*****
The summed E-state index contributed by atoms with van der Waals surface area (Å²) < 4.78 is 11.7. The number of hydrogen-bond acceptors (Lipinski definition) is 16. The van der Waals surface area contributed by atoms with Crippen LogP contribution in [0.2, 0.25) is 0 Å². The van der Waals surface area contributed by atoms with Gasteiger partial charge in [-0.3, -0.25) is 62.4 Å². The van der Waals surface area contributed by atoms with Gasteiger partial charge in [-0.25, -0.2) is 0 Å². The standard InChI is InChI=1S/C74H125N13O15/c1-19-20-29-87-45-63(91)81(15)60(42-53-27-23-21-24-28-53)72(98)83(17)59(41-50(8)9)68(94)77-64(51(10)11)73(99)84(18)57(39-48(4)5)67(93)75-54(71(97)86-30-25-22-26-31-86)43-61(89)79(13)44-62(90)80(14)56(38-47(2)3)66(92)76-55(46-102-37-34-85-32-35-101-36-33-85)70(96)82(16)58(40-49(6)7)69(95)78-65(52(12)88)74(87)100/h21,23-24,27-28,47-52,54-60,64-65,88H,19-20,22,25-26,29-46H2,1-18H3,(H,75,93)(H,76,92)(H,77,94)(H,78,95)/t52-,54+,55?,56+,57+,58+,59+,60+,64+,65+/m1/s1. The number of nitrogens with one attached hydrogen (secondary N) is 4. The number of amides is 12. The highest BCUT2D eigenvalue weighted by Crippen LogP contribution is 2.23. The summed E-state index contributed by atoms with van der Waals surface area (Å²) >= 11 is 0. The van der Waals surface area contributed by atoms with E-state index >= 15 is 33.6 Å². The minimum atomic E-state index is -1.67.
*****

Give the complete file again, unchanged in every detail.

The summed E-state index contributed by atoms with van der Waals surface area (Å²) < 4.78 is 11.7. The number of hydrogen-bond acceptors (Lipinski definition) is 16. The van der Waals surface area contributed by atoms with Crippen LogP contribution in [0.2, 0.25) is 0 Å². The van der Waals surface area contributed by atoms with Gasteiger partial charge in [-0.3, -0.25) is 62.4 Å². The van der Waals surface area contributed by atoms with Gasteiger partial charge in [-0.25, -0.2) is 0 Å². The standard InChI is InChI=1S/C74H125N13O15/c1-19-20-29-87-45-63(91)81(15)60(42-53-27-23-21-24-28-53)72(98)83(17)59(41-50(8)9)68(94)77-64(51(10)11)73(99)84(18)57(39-48(4)5)67(93)75-54(71(97)86-30-25-22-26-31-86)43-61(89)79(13)44-62(90)80(14)56(38-47(2)3)66(92)76-55(46-102-37-34-85-32-35-101-36-33-85)70(96)82(16)58(40-49(6)7)69(95)78-65(52(12)88)74(87)100/h21,23-24,27-28,47-52,54-60,64-65,88H,19-20,22,25-26,29-46H2,1-18H3,(H,75,93)(H,76,92)(H,77,94)(H,78,95)/t52-,54+,55?,56+,57+,58+,59+,60+,64+,65+/m1/s1. The number of nitrogens with one attached hydrogen (secondary N) is 4. The number of amides is 12. The highest BCUT2D eigenvalue weighted by Crippen LogP contribution is 2.23. The summed E-state index contributed by atoms with van der Waals surface area (Å²) >= 11 is 0. The van der Waals surface area contributed by atoms with E-state index >= 15 is 33.6 Å². The minimum atomic E-state index is -1.67.